Election officials are coming under unprecedented attack for doing their jobs. Some states are attempting to criminalize the exercise of these officials’ trained professional judgments; some officials have been the target of threats to themselves and their families. Any American — whether Republican, Democrat or independent — must know that systematic efforts to undermine the ability of those overseeing the counting and casting of ballots on an independent, nonpartisan basis are destructive to our democracy.
The two of us have been partisan opponents in the past, representing opposing political parties to the best of our abilities. But at this moment in time, we share a grave concern about attacks on those public servants who successfully oversaw what was arguably the most secure and transparent election in our country’s history, with record turnout, during a global pandemic. If such attacks go unaddressed, our system of self-governance will suffer long-term damage.
So, in partnership with the nonprofit and nonpartisan Center for Election Innovation & Research, we are launching the Election Official Legal Defense Network (EOLDN), which will connect licensed, qualified, pro bono attorneys with election administrators who need advice or assistance. State and local election workers anywhere in the country can go to EOLDN.org, or call the toll-free number (877) 313-5210, at any time, 24/7, to request to be connected with a lawyer who can help them, at no cost.
This service will be available regardless of the officials’ political affiliation or where they work — that is, whether they are in a blue or red state or county. We already have lawyers committed to provide this volunteer support, and we are recruiting more. As co-chairs, we will be supported by a bipartisan advisory board of experienced state and local election officials of both parties, from across the nation. The response from these officials has been extraordinary and gratifying.
When we co-chaired the Presidential Commission on Election Administration in 2013-2014, we saw how essential it is for election officials to have the space, resources and respect to perform their critical jobs. We both came away extremely impressed with their dedication and performance.
Actual threats to these nonpartisan officials did not generally emerge until after the 2020 presidential election. We raised the issue earlier this summer, noting how the Iowa legislature criminalized election officials’ conduct in assisting voters, and how election officials in Anchorage were subjected to incidents of harassment and attempted intimidation by a candidate during a local election in Alaska. Since early June, several states, including Arizona, Florida, Georgia, Iowa and Texas, have passed legislation imposing criminal penalties, including fines and jail time, on election officials and volunteer poll workers for simply doing their jobs. Several states have increased the power of partisan poll watchers, which can greatly increase tension in polling places and the burden on election officials to provide a safe and efficient polling place.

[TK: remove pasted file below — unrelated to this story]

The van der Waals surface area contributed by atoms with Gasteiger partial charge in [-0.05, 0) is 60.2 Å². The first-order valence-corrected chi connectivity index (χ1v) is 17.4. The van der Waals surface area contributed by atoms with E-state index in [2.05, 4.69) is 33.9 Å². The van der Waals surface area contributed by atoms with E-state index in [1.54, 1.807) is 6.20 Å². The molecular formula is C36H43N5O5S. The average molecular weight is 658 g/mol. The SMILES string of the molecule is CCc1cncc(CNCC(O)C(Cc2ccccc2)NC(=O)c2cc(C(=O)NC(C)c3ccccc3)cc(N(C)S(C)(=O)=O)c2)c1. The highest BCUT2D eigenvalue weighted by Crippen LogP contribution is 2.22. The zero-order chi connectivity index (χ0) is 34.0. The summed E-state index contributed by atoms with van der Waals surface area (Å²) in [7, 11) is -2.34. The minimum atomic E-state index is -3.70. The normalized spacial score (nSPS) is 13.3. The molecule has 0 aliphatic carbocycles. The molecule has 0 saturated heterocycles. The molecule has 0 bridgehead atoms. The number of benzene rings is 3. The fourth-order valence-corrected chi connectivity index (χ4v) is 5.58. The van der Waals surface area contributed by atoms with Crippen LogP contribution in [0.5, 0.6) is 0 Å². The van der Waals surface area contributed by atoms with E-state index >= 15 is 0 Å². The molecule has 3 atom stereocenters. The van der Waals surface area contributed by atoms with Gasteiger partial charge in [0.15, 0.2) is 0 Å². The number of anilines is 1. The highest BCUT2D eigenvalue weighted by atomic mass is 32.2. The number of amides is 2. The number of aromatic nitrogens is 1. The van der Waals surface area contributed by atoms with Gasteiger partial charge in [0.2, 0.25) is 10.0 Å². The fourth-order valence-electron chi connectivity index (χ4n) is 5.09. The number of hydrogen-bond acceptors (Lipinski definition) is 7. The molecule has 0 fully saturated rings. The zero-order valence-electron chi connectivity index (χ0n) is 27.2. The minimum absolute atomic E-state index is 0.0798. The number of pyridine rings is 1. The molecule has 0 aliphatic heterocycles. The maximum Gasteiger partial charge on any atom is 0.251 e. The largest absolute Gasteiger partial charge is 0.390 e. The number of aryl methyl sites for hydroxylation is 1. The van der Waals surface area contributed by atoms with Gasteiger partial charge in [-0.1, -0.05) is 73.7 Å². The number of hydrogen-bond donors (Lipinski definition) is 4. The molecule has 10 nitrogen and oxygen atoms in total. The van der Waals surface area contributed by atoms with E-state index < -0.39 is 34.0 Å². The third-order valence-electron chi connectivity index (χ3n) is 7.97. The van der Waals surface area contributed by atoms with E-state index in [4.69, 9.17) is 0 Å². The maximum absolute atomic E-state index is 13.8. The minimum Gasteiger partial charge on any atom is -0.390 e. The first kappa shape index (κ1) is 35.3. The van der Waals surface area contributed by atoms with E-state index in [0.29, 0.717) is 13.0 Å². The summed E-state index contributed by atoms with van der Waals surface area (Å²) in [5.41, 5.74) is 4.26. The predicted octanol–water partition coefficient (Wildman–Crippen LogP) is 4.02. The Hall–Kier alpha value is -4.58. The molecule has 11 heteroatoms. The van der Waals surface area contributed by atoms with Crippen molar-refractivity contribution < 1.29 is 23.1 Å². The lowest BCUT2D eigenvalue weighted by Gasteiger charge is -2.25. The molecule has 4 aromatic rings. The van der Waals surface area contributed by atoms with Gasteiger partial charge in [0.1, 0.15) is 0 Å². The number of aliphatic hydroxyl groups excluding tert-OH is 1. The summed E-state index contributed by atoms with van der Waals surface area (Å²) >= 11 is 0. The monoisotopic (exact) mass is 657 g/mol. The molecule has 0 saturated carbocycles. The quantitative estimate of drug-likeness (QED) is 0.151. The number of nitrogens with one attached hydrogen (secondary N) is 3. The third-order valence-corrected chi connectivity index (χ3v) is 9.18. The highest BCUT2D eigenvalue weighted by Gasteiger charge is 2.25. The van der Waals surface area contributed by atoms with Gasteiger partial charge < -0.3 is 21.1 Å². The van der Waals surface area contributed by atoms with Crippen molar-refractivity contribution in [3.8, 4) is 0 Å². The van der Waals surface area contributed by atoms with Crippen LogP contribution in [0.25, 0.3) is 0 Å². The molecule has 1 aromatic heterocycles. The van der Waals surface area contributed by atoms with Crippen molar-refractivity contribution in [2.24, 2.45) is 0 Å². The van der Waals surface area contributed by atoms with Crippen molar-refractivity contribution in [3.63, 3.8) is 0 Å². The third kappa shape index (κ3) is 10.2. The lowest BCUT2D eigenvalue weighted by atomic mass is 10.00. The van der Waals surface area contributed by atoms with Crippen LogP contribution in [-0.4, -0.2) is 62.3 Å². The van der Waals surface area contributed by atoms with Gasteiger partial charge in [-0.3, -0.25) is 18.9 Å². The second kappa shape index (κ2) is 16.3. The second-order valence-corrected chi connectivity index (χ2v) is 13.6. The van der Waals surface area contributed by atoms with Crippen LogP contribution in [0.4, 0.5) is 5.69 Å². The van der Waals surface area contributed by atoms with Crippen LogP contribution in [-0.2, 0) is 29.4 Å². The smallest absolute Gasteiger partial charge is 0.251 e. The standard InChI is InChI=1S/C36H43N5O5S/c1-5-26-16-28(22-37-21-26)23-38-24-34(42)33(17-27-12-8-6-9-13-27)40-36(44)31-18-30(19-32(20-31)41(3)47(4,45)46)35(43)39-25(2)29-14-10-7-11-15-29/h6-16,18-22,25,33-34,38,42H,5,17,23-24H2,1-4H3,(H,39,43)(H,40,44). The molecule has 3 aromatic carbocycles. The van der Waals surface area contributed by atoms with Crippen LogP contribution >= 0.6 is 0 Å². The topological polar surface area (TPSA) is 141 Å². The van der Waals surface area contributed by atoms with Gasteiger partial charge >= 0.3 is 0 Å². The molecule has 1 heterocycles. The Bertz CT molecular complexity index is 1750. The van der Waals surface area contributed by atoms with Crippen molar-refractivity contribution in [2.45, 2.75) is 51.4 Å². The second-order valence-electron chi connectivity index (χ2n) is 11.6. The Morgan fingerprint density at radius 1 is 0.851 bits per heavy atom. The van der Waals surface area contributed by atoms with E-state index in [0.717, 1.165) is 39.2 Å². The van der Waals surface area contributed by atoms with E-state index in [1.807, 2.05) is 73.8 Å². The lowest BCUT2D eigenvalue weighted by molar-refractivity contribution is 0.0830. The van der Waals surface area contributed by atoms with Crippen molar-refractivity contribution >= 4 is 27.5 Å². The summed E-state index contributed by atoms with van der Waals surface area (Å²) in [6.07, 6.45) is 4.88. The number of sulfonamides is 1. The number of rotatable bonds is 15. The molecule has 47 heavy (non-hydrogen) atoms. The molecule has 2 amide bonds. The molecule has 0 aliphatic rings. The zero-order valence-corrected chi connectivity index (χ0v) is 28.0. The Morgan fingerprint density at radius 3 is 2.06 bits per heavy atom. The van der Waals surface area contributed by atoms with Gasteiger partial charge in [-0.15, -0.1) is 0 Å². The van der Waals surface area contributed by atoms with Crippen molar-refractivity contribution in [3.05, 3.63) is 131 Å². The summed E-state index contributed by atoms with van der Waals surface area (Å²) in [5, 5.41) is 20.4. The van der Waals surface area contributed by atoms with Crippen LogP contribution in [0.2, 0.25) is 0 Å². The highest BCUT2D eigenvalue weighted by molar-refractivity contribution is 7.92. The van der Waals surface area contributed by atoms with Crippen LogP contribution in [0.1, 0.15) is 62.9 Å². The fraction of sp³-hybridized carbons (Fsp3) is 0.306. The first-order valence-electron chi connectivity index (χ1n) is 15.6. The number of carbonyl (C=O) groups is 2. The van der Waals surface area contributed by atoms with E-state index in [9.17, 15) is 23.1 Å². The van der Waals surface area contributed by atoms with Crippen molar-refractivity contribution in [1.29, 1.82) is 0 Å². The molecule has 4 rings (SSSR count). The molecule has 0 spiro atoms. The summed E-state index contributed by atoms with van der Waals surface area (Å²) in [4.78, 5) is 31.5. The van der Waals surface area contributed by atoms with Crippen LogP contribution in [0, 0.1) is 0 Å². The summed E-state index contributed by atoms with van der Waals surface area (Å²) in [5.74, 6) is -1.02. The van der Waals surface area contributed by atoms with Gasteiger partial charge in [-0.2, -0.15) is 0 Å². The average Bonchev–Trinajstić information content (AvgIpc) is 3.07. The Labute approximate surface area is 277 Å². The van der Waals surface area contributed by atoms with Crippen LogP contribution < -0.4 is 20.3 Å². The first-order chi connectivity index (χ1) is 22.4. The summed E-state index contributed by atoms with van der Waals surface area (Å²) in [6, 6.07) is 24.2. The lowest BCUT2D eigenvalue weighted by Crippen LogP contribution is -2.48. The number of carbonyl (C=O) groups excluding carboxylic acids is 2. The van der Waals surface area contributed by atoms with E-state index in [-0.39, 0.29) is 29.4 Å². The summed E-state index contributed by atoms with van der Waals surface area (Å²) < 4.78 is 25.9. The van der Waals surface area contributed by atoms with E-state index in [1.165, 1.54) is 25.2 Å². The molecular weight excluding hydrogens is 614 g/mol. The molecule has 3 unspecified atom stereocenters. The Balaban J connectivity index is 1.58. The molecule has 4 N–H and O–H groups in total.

In addition, the ramped-up efforts to initiate partisan reviews of ballots and voting machines in several states are being used to bully election officials into relinquishing the control and chain of custody of official records and equipment, in likely violation of their duties under federal and state law. The ongoing Arizona “audit” is the most notable, but in just the past month, partisans in Nevada, Pennsylvania and Wisconsin have attempted to seize ballots and equipment, despite the lack of any evidence of fraud that would warrant such extrajudicial, and costly, fishing expeditions this long after the election.
The unyielding barrage of threats to election officials — Republicans, Democrats, state level, locals — continues to this day. Many received threats to themselves and their families, regardless of which way their states voted in 2020. Often, these officials lack the legal resources to oppose efforts to intimidate them into violating their duties to voters and the law.
That is where our legal defense network will help. It will be managed by the Center for Election Innovation and Research and its executive director, David Becker. Becker was a voting rights lawyer with the Justice Department during the Bill Clinton and George W. Bush administrations, and he has worked with election officials from both parties for the past two decades.
We are proud to join in leading this important effort, and hope that this serves as a deterrent to those who might harass dedicated public servants for self-interested political gain.